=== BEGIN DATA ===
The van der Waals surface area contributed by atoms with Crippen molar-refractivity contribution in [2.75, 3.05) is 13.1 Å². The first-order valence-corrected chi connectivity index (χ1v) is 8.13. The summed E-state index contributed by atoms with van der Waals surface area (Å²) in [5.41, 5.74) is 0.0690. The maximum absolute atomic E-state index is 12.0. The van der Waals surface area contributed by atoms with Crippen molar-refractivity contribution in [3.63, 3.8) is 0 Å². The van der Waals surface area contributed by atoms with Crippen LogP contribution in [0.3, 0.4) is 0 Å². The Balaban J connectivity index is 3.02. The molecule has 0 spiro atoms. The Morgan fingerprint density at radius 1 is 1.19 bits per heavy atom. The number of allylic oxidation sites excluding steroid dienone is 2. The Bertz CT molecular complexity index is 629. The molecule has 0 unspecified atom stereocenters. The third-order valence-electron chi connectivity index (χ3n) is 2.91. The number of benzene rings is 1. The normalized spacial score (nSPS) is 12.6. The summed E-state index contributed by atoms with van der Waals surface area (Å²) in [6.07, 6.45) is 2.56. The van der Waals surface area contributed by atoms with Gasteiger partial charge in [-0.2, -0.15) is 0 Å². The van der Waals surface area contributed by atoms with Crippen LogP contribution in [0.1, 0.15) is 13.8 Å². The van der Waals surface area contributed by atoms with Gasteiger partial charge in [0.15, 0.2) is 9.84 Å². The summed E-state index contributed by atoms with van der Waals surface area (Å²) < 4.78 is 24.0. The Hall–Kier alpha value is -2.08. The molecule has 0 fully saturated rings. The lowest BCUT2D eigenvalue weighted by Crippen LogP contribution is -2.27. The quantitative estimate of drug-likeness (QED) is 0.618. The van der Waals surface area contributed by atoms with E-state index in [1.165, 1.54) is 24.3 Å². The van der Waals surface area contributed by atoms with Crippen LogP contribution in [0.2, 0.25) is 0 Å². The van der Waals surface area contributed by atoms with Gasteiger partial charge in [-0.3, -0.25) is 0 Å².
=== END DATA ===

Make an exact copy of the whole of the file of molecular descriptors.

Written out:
The van der Waals surface area contributed by atoms with Crippen molar-refractivity contribution in [2.75, 3.05) is 13.1 Å². The first-order valence-corrected chi connectivity index (χ1v) is 8.13. The summed E-state index contributed by atoms with van der Waals surface area (Å²) in [5.41, 5.74) is 0.0690. The maximum absolute atomic E-state index is 12.0. The van der Waals surface area contributed by atoms with Crippen molar-refractivity contribution in [3.63, 3.8) is 0 Å². The van der Waals surface area contributed by atoms with Crippen LogP contribution in [0.3, 0.4) is 0 Å². The Balaban J connectivity index is 3.02. The molecule has 0 spiro atoms. The Morgan fingerprint density at radius 1 is 1.19 bits per heavy atom. The number of allylic oxidation sites excluding steroid dienone is 2. The Bertz CT molecular complexity index is 629. The molecule has 0 unspecified atom stereocenters. The third-order valence-electron chi connectivity index (χ3n) is 2.91. The number of benzene rings is 1. The normalized spacial score (nSPS) is 12.6. The summed E-state index contributed by atoms with van der Waals surface area (Å²) in [6.07, 6.45) is 2.56. The van der Waals surface area contributed by atoms with Gasteiger partial charge in [-0.2, -0.15) is 0 Å². The van der Waals surface area contributed by atoms with Crippen LogP contribution in [0.1, 0.15) is 13.8 Å². The van der Waals surface area contributed by atoms with Gasteiger partial charge in [0.15, 0.2) is 9.84 Å². The summed E-state index contributed by atoms with van der Waals surface area (Å²) < 4.78 is 24.0. The Hall–Kier alpha value is -2.08. The molecule has 0 fully saturated rings. The lowest BCUT2D eigenvalue weighted by Crippen LogP contribution is -2.27. The quantitative estimate of drug-likeness (QED) is 0.618. The van der Waals surface area contributed by atoms with E-state index in [1.165, 1.54) is 24.3 Å². The van der Waals surface area contributed by atoms with Crippen LogP contribution in [0.2, 0.25) is 0 Å². The van der Waals surface area contributed by atoms with Gasteiger partial charge in [-0.3, -0.25) is 0 Å².